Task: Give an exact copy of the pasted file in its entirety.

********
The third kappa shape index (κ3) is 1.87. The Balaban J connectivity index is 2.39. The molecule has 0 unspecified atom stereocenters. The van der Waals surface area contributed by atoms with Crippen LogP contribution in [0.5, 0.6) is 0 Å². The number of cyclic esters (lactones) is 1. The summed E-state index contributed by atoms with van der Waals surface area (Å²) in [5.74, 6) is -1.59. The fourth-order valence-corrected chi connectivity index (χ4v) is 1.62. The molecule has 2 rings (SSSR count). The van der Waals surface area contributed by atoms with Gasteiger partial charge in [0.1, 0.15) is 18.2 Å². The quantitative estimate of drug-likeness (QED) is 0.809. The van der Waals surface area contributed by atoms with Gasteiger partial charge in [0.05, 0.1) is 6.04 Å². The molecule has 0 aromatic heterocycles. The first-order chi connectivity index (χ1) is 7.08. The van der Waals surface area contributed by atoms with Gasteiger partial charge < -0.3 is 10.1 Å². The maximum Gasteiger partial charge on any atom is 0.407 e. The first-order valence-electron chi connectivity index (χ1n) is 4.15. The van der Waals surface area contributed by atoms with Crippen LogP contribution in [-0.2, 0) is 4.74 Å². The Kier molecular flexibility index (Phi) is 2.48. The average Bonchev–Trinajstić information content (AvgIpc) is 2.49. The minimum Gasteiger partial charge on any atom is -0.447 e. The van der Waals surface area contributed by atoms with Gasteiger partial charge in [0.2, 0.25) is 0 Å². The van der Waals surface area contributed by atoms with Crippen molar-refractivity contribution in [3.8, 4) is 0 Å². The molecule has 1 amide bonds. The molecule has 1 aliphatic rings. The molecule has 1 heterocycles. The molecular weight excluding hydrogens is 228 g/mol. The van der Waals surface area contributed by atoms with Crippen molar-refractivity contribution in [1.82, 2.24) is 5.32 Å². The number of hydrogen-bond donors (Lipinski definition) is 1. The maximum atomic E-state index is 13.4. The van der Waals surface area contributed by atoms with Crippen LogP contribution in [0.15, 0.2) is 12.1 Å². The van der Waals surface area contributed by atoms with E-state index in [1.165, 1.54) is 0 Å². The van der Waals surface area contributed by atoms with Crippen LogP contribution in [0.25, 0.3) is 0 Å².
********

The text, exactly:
The third kappa shape index (κ3) is 1.87. The Balaban J connectivity index is 2.39. The molecule has 0 unspecified atom stereocenters. The van der Waals surface area contributed by atoms with Crippen LogP contribution in [0.5, 0.6) is 0 Å². The number of cyclic esters (lactones) is 1. The summed E-state index contributed by atoms with van der Waals surface area (Å²) in [5.74, 6) is -1.59. The fourth-order valence-corrected chi connectivity index (χ4v) is 1.62. The molecule has 2 rings (SSSR count). The van der Waals surface area contributed by atoms with Gasteiger partial charge in [0.1, 0.15) is 18.2 Å². The quantitative estimate of drug-likeness (QED) is 0.809. The van der Waals surface area contributed by atoms with Gasteiger partial charge in [0.05, 0.1) is 6.04 Å². The molecule has 0 aromatic heterocycles. The first-order chi connectivity index (χ1) is 7.08. The van der Waals surface area contributed by atoms with Gasteiger partial charge < -0.3 is 10.1 Å². The maximum Gasteiger partial charge on any atom is 0.407 e. The first-order valence-electron chi connectivity index (χ1n) is 4.15. The van der Waals surface area contributed by atoms with Crippen LogP contribution in [-0.2, 0) is 4.74 Å². The Kier molecular flexibility index (Phi) is 2.48. The average Bonchev–Trinajstić information content (AvgIpc) is 2.49. The minimum Gasteiger partial charge on any atom is -0.447 e. The van der Waals surface area contributed by atoms with Gasteiger partial charge in [0.2, 0.25) is 0 Å². The van der Waals surface area contributed by atoms with Crippen molar-refractivity contribution in [3.8, 4) is 0 Å². The molecule has 1 amide bonds. The molecule has 1 aliphatic rings. The molecule has 1 heterocycles. The molecular weight excluding hydrogens is 228 g/mol. The van der Waals surface area contributed by atoms with Crippen molar-refractivity contribution in [1.82, 2.24) is 5.32 Å². The number of hydrogen-bond donors (Lipinski definition) is 1. The maximum atomic E-state index is 13.4. The van der Waals surface area contributed by atoms with Crippen LogP contribution in [0.15, 0.2) is 12.1 Å². The van der Waals surface area contributed by atoms with E-state index in [1.165, 1.54) is 0 Å². The van der Waals surface area contributed by atoms with Crippen LogP contribution in [0.25, 0.3) is 0 Å².